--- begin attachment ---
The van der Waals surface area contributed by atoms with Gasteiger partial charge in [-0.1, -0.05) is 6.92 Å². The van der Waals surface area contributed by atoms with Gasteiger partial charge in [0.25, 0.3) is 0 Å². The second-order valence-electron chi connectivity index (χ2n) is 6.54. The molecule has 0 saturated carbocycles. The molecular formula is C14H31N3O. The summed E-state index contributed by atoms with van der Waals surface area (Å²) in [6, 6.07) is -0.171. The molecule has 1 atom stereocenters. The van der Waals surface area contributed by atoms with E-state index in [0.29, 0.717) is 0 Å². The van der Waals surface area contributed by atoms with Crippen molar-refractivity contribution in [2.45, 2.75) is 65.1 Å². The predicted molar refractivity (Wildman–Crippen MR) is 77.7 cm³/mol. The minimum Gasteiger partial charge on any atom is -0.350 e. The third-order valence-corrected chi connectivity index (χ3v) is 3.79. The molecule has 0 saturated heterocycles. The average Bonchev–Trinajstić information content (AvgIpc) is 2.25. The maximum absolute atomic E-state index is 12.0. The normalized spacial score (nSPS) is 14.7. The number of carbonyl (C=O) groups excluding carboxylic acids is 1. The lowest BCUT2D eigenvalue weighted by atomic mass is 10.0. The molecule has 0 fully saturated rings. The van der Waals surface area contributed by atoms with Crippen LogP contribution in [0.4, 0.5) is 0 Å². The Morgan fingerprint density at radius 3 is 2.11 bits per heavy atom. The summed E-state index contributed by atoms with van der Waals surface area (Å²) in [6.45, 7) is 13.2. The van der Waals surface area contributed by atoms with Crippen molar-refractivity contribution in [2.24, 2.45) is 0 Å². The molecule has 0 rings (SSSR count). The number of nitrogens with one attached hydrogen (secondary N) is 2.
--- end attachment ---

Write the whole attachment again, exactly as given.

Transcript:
The van der Waals surface area contributed by atoms with Gasteiger partial charge in [-0.1, -0.05) is 6.92 Å². The van der Waals surface area contributed by atoms with Gasteiger partial charge in [0.25, 0.3) is 0 Å². The second-order valence-electron chi connectivity index (χ2n) is 6.54. The molecule has 0 saturated carbocycles. The molecular formula is C14H31N3O. The summed E-state index contributed by atoms with van der Waals surface area (Å²) in [6, 6.07) is -0.171. The molecule has 1 atom stereocenters. The van der Waals surface area contributed by atoms with E-state index in [0.29, 0.717) is 0 Å². The van der Waals surface area contributed by atoms with Crippen molar-refractivity contribution in [2.45, 2.75) is 65.1 Å². The predicted molar refractivity (Wildman–Crippen MR) is 77.7 cm³/mol. The minimum Gasteiger partial charge on any atom is -0.350 e. The third-order valence-corrected chi connectivity index (χ3v) is 3.79. The molecule has 0 saturated heterocycles. The average Bonchev–Trinajstić information content (AvgIpc) is 2.25. The maximum absolute atomic E-state index is 12.0. The normalized spacial score (nSPS) is 14.7. The number of carbonyl (C=O) groups excluding carboxylic acids is 1. The lowest BCUT2D eigenvalue weighted by atomic mass is 10.0. The molecule has 0 fully saturated rings. The van der Waals surface area contributed by atoms with Crippen LogP contribution in [0.4, 0.5) is 0 Å². The Morgan fingerprint density at radius 3 is 2.11 bits per heavy atom. The summed E-state index contributed by atoms with van der Waals surface area (Å²) in [6.45, 7) is 13.2. The van der Waals surface area contributed by atoms with Crippen molar-refractivity contribution in [2.24, 2.45) is 0 Å². The molecule has 0 rings (SSSR count). The number of nitrogens with one attached hydrogen (secondary N) is 2.